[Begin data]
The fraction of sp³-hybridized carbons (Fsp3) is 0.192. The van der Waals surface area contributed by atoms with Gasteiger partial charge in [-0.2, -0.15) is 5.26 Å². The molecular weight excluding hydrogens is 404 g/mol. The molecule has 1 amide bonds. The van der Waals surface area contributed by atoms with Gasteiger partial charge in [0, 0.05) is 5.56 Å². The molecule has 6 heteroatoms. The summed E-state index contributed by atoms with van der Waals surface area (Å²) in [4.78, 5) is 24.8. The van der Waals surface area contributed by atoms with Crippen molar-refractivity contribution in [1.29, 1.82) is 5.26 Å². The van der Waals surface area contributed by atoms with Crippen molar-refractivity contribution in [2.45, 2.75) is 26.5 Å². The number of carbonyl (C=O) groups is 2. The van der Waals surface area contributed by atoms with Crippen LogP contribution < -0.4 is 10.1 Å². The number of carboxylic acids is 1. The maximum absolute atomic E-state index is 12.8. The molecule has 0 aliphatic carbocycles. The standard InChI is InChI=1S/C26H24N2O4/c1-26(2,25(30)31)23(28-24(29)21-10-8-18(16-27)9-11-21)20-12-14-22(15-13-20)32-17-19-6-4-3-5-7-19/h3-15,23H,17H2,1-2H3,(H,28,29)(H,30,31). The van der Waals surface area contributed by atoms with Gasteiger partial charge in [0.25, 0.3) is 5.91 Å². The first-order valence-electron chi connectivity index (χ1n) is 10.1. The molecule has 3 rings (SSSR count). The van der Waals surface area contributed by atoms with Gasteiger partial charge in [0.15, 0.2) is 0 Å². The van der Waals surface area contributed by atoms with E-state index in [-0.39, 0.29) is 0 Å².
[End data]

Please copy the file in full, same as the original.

The fraction of sp³-hybridized carbons (Fsp3) is 0.192. The van der Waals surface area contributed by atoms with Gasteiger partial charge in [-0.2, -0.15) is 5.26 Å². The molecular weight excluding hydrogens is 404 g/mol. The molecule has 1 amide bonds. The van der Waals surface area contributed by atoms with Gasteiger partial charge in [0, 0.05) is 5.56 Å². The molecule has 6 heteroatoms. The summed E-state index contributed by atoms with van der Waals surface area (Å²) in [4.78, 5) is 24.8. The van der Waals surface area contributed by atoms with Crippen molar-refractivity contribution in [1.29, 1.82) is 5.26 Å². The van der Waals surface area contributed by atoms with Crippen molar-refractivity contribution in [2.45, 2.75) is 26.5 Å². The number of carbonyl (C=O) groups is 2. The van der Waals surface area contributed by atoms with Crippen LogP contribution < -0.4 is 10.1 Å². The number of carboxylic acids is 1. The maximum absolute atomic E-state index is 12.8. The molecule has 0 aliphatic carbocycles. The standard InChI is InChI=1S/C26H24N2O4/c1-26(2,25(30)31)23(28-24(29)21-10-8-18(16-27)9-11-21)20-12-14-22(15-13-20)32-17-19-6-4-3-5-7-19/h3-15,23H,17H2,1-2H3,(H,28,29)(H,30,31). The van der Waals surface area contributed by atoms with Gasteiger partial charge in [0.25, 0.3) is 5.91 Å². The first-order valence-electron chi connectivity index (χ1n) is 10.1. The molecule has 3 rings (SSSR count). The van der Waals surface area contributed by atoms with Gasteiger partial charge in [0.15, 0.2) is 0 Å². The van der Waals surface area contributed by atoms with E-state index in [-0.39, 0.29) is 0 Å².